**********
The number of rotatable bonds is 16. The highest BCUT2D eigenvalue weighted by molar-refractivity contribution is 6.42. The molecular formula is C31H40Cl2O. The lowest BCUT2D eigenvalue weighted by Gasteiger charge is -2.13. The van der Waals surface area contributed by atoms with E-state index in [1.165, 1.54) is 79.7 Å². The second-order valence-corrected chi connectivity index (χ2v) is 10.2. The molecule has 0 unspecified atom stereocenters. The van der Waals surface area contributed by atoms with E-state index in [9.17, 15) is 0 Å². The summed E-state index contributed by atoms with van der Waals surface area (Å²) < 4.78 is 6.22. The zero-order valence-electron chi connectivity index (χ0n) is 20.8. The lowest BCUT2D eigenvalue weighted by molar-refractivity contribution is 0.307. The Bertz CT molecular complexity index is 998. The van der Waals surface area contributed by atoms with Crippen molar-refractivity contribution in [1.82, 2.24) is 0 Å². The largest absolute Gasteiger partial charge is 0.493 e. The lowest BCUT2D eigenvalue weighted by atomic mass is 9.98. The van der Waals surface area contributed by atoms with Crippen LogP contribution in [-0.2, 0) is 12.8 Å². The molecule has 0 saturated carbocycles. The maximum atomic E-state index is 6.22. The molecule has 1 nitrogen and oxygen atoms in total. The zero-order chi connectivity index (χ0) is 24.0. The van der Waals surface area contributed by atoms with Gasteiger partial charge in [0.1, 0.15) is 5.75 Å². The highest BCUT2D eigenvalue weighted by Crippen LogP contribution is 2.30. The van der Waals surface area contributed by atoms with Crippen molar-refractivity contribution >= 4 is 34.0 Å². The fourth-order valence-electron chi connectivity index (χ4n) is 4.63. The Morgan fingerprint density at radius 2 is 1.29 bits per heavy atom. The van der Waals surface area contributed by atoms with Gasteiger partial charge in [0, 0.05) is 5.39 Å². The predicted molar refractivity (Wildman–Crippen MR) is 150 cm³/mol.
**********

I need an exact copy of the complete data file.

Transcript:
The number of rotatable bonds is 16. The highest BCUT2D eigenvalue weighted by molar-refractivity contribution is 6.42. The molecular formula is C31H40Cl2O. The lowest BCUT2D eigenvalue weighted by Gasteiger charge is -2.13. The van der Waals surface area contributed by atoms with E-state index in [1.165, 1.54) is 79.7 Å². The second-order valence-corrected chi connectivity index (χ2v) is 10.2. The molecule has 0 unspecified atom stereocenters. The van der Waals surface area contributed by atoms with E-state index in [9.17, 15) is 0 Å². The summed E-state index contributed by atoms with van der Waals surface area (Å²) < 4.78 is 6.22. The zero-order valence-electron chi connectivity index (χ0n) is 20.8. The lowest BCUT2D eigenvalue weighted by molar-refractivity contribution is 0.307. The Bertz CT molecular complexity index is 998. The van der Waals surface area contributed by atoms with Crippen molar-refractivity contribution in [1.82, 2.24) is 0 Å². The largest absolute Gasteiger partial charge is 0.493 e. The lowest BCUT2D eigenvalue weighted by atomic mass is 9.98. The van der Waals surface area contributed by atoms with Crippen LogP contribution in [-0.2, 0) is 12.8 Å². The molecule has 0 saturated carbocycles. The maximum atomic E-state index is 6.22. The molecule has 1 nitrogen and oxygen atoms in total. The zero-order chi connectivity index (χ0) is 24.0. The van der Waals surface area contributed by atoms with Gasteiger partial charge in [0.1, 0.15) is 5.75 Å². The highest BCUT2D eigenvalue weighted by Crippen LogP contribution is 2.30. The van der Waals surface area contributed by atoms with Crippen molar-refractivity contribution >= 4 is 34.0 Å². The fourth-order valence-electron chi connectivity index (χ4n) is 4.63. The Morgan fingerprint density at radius 2 is 1.29 bits per heavy atom. The van der Waals surface area contributed by atoms with Gasteiger partial charge in [0, 0.05) is 5.39 Å². The predicted molar refractivity (Wildman–Crippen MR) is 150 cm³/mol.